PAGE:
liiiiBttiiiiiiiiiipiiiiB  Biiplliitt^HiBiliB! 
••BUB^iiiSllHI  Bellingham
PolicellBwj|HlillJSIIBIIII  •^ii|j^||§M||HIIII
 Ji||^^JiJ|^g||§||g  STATE NEWS  Washington state tosses the 
greento college freshmen  The first of 5,700 state-financed  college
scholarships  will be awarded today to tophigh school students and newly 
enrolled college freshmen. The  $1,100 yearly scholarships are  meant
tohelp low- and middle-income-  families afford college.  1-695 meets green
opposition  Ten of Washington'slargest  environmental groups will fight 
Initiative 695, the measure to  eliminate the state's vehicle  excisetax.
The organizations  say they oppose the initiative,  which would replace the
tax  with a $30 yearly fee,because i|§  would hurt transit and
environmental  programs.  Nuclear waste expands in  Hanfordstorage tank  A
nuclear blob has risen like  bread dough in a million gallon  radioactive
waste storage tank at the Hanford nuclear reservation.  Hanford managers
say possible  environmental contaminationor an explosion are both 
unlikely, but they're still dealing  with the problem in an urgent 
manner.Connection between divorce,  negative talk  A University of
Washington  study suggests it's possible totell which newlywed couples 
will divorce. It's based on the  way the partners interact in discussing 
adisagreement in their  marriage. The more negative  the talk, the greater
the chance  of divorce.NATIONAL NEWS  Nuclear violation gets  costly
penalty  Northeast Utilities says it  will pay a record $10-million 
federal fine, after pleading  guilty to violating nuclear safety  and clean
water laws.  Prosecutorssay half of the fine  is for nuclear safety
violations,  the largest penalty ever levied  against the nuclearpower 
industry.  Take heed, small germs  A new medicine called Zyvox  is
described as the first entirelys new kind of antibiotic in more  than 35
years. Researchers say  the just-developed drug is  expected togive doctors
a fresh  weapon against resistant  germs.  Quayle's fundraising efforts 
flop, quits race  DanQuayle has quit the  Republican presidential campaign.
 The former vice president  blames poor fundraising and  low poll numbers.
Quayle also  cited the juggernaut of GOP  front-runner George W. Bush,who
leads the polls and has  raised more than $50 million in  campaign funds. 
There he goes, head ofMiss America ...  The search is on for a new  person
to head the Miss  America Pageant. Robert Beck,who had the job for a year,
has  been fired. No one will say.  whether it's because of a decision,  now
onhold, to drop a  longtime ban on contestants  who'd been married or had
abortions.  Juveniles charged in rape  In St. Paul, Minn., prosecutors 
have charged three boys in  the alleged gang rape of an 8-  year-old girl.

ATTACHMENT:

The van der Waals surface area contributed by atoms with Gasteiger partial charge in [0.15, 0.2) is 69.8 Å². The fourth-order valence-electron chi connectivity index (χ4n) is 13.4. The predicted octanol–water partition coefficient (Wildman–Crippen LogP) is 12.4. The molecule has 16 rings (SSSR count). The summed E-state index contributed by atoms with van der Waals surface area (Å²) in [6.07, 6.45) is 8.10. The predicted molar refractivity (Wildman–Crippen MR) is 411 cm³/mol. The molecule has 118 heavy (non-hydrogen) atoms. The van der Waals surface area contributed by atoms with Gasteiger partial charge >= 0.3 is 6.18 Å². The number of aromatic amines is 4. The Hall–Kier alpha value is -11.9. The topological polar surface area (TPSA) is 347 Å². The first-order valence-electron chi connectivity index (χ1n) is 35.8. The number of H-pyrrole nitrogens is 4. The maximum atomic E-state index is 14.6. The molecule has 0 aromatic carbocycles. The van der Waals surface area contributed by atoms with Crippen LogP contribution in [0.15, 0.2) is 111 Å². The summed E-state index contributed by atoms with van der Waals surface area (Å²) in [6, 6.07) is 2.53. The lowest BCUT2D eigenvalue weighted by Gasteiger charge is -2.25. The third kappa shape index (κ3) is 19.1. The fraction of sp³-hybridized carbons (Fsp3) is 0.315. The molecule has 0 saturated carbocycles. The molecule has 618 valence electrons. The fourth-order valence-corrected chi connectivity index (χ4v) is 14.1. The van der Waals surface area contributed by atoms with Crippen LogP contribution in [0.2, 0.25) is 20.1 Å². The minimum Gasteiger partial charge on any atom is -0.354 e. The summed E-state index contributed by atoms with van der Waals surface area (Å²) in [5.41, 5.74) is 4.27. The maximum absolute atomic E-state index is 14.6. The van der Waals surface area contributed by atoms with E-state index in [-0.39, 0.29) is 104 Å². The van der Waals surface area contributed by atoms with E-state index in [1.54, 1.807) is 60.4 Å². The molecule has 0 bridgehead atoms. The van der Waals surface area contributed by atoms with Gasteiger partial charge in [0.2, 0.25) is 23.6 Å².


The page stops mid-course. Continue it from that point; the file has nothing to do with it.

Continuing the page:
The suspects are 10, 11 and  13 years old.  The Ramsey County  Attorney's
office says the 13-year-old boy is charged with two  counts of
second-degree criminal  sexual conduct and kidnapping.Each of the other two
boys is  charged with second-and  fourth-degree criminal sexual  conduct
andkidnapping.  The boys made their first  appearances in juvenile court 
today.  Four younger suspectsincluding  the alleged victim's brother  are
under the age of 10, and  cannot be charged.INTERNATIONAL NEWS  Rescue
operation launched  after mistake in Morse code  What's Morse codefor
"oops"?  A preliminary report says a  German cargo ship reported to  be
missing in the Black Sea lastweek sent out the alarm by mistake.  The crew
of the German  "Birkenwald" sailing in the  Baltic Sealaunched the SOS 
signals Wednesday "by mistake,"  according to a Romanian  news agency. 
Thefalse signals were  "wrongly interpreted" by port  authorities in
Canada, who  passed them on to officials in  Russia, who in turn relayed 
them to Romania.  The Romanians launched a  search and rescue operation 
that failed to turn up any ship  in distress.  Blast kills 56, injures 
more than 300  Hundreds of people incentral  Mexico are continuing a search
 at the site of a deadly explosion  late Sunday.  At least 56 people were
killed  and close to 350 injured when a  series of explosions ripped 
through a crowded area of street  stalls and shops.  Officials think the
blast started  in the back of a candy store  where fireworks aresold. 
Security officials say it's possible  more survivors may be  found.  As
soldiers and others search,they're being extremely careful;  fearing they
might set off unex-ploded  powder.  Bomb explodes inRussian mall  There's
been another explosion  in Russia, this one coming  Sunday outside a
shoppingmall in St. Petersburg.  News reports say a small  bomb exploded
outside the mall.  No one was hurt.The ITAR-Tass news agency  says the bomb
left a small  crater and shattered windows. A  suspectreportedly has been 
detained. Russia, has  been hit with a wave of bombings  in recent weeks.
Officials  are blaming Chechen rebels f o r^  the blasts.  Compiled by
Daniel Pearson  room!http://westernfront.wwu.edu  The "western Front is
published twice weekly in fall, winter and spring; oncea week in summer
session. Address: The Western Front, Western Washington  University, CH
110,Bellingham, WA 98225-9100. The Western Front is  the official newspaper
of Western WashingtonUniversity, published by the  Student Publications
Council, and is mainly supported by advertising.Opinions and stories in the
newspaper have no connection with advertising.  News content is
determinedby student editors. Staff reporters are enrolled in  a course in
the Department of Journalism, but anystudent enrolled at Western  may offer
stories to the editors.  Advertising inquiries should be directed tothe
business office in  College Hall 07, or by phone to (360) 650-3161. 
Members of the Westerncommunity are entided to a single free  copy of each
issue of The Western Front.  WWU OfficialAnnouncements  Deadline for
announcements in this space is noon Friday for the Tuesday edition andnoon